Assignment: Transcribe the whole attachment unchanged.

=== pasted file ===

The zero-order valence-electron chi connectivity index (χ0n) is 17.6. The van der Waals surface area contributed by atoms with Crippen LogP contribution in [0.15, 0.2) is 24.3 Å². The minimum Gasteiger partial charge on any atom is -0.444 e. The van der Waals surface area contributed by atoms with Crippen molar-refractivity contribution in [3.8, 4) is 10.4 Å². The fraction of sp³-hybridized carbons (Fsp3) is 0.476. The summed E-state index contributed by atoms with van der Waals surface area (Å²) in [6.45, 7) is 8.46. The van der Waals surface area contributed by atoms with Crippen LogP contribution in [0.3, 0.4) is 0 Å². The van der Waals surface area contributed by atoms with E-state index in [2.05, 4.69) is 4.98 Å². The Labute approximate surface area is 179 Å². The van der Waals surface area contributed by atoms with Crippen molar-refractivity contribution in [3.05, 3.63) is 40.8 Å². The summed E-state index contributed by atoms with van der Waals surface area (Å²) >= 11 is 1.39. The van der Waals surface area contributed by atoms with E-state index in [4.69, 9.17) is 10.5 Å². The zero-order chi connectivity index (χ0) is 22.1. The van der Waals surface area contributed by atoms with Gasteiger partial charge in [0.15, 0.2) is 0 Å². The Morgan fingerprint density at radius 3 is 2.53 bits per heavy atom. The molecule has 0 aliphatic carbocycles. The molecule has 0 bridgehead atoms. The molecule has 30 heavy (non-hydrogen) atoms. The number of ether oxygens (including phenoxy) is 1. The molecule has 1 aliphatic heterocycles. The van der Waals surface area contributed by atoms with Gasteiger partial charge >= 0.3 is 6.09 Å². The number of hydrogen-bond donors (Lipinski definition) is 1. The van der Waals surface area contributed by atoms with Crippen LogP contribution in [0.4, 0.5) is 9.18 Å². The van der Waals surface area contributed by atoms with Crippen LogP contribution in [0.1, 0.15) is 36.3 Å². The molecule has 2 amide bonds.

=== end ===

The zero-order valence-electron chi connectivity index (χ0n) is 17.6. The van der Waals surface area contributed by atoms with Crippen LogP contribution in [0.15, 0.2) is 24.3 Å². The minimum Gasteiger partial charge on any atom is -0.444 e. The van der Waals surface area contributed by atoms with Crippen molar-refractivity contribution in [3.8, 4) is 10.4 Å². The fraction of sp³-hybridized carbons (Fsp3) is 0.476. The summed E-state index contributed by atoms with van der Waals surface area (Å²) in [6.45, 7) is 8.46. The van der Waals surface area contributed by atoms with Crippen LogP contribution in [0.3, 0.4) is 0 Å². The van der Waals surface area contributed by atoms with E-state index in [2.05, 4.69) is 4.98 Å². The Labute approximate surface area is 179 Å². The van der Waals surface area contributed by atoms with Crippen molar-refractivity contribution in [3.05, 3.63) is 40.8 Å². The summed E-state index contributed by atoms with van der Waals surface area (Å²) >= 11 is 1.39. The van der Waals surface area contributed by atoms with E-state index in [4.69, 9.17) is 10.5 Å². The zero-order chi connectivity index (χ0) is 22.1. The van der Waals surface area contributed by atoms with Gasteiger partial charge in [0.15, 0.2) is 0 Å². The Morgan fingerprint density at radius 3 is 2.53 bits per heavy atom. The molecule has 0 aliphatic carbocycles. The molecule has 0 bridgehead atoms. The molecule has 30 heavy (non-hydrogen) atoms. The number of ether oxygens (including phenoxy) is 1. The molecule has 1 aliphatic heterocycles. The van der Waals surface area contributed by atoms with Gasteiger partial charge >= 0.3 is 6.09 Å². The number of hydrogen-bond donors (Lipinski definition) is 1. The van der Waals surface area contributed by atoms with Crippen LogP contribution in [0.4, 0.5) is 9.18 Å². The van der Waals surface area contributed by atoms with Crippen LogP contribution in [0.1, 0.15) is 36.3 Å². The molecule has 2 amide bonds.